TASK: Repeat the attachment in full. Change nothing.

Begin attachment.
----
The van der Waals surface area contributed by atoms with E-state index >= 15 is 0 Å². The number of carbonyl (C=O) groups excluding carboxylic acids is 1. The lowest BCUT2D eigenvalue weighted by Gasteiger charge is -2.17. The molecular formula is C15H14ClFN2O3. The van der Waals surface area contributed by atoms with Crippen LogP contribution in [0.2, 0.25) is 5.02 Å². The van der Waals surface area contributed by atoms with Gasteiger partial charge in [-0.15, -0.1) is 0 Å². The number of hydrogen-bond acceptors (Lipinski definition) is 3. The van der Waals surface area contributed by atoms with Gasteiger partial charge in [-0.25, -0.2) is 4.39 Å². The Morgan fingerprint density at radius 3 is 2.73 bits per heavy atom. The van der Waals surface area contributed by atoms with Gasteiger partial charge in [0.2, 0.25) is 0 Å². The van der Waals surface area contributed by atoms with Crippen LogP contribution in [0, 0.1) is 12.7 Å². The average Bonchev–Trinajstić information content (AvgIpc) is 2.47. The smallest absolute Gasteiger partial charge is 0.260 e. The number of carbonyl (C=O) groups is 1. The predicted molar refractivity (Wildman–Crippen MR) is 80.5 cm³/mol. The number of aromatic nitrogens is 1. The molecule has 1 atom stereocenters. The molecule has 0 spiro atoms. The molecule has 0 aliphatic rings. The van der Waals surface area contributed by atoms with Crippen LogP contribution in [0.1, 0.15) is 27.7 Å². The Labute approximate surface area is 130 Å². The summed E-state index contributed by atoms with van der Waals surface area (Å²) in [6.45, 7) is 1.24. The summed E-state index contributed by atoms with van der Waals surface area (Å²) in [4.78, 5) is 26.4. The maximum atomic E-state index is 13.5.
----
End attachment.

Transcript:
The van der Waals surface area contributed by atoms with E-state index >= 15 is 0 Å². The number of carbonyl (C=O) groups excluding carboxylic acids is 1. The lowest BCUT2D eigenvalue weighted by Gasteiger charge is -2.17. The molecular formula is C15H14ClFN2O3. The van der Waals surface area contributed by atoms with Crippen LogP contribution in [0.2, 0.25) is 5.02 Å². The van der Waals surface area contributed by atoms with Gasteiger partial charge in [-0.15, -0.1) is 0 Å². The number of hydrogen-bond acceptors (Lipinski definition) is 3. The van der Waals surface area contributed by atoms with Gasteiger partial charge in [-0.25, -0.2) is 4.39 Å². The Morgan fingerprint density at radius 3 is 2.73 bits per heavy atom. The van der Waals surface area contributed by atoms with Gasteiger partial charge in [0.2, 0.25) is 0 Å². The van der Waals surface area contributed by atoms with Crippen LogP contribution in [0, 0.1) is 12.7 Å². The average Bonchev–Trinajstić information content (AvgIpc) is 2.47. The smallest absolute Gasteiger partial charge is 0.260 e. The number of carbonyl (C=O) groups is 1. The predicted molar refractivity (Wildman–Crippen MR) is 80.5 cm³/mol. The number of aromatic nitrogens is 1. The molecule has 1 atom stereocenters. The molecule has 0 spiro atoms. The molecule has 0 aliphatic rings. The van der Waals surface area contributed by atoms with Crippen LogP contribution in [0.1, 0.15) is 27.7 Å². The Labute approximate surface area is 130 Å². The summed E-state index contributed by atoms with van der Waals surface area (Å²) in [6.45, 7) is 1.24. The summed E-state index contributed by atoms with van der Waals surface area (Å²) in [4.78, 5) is 26.4. The maximum atomic E-state index is 13.5.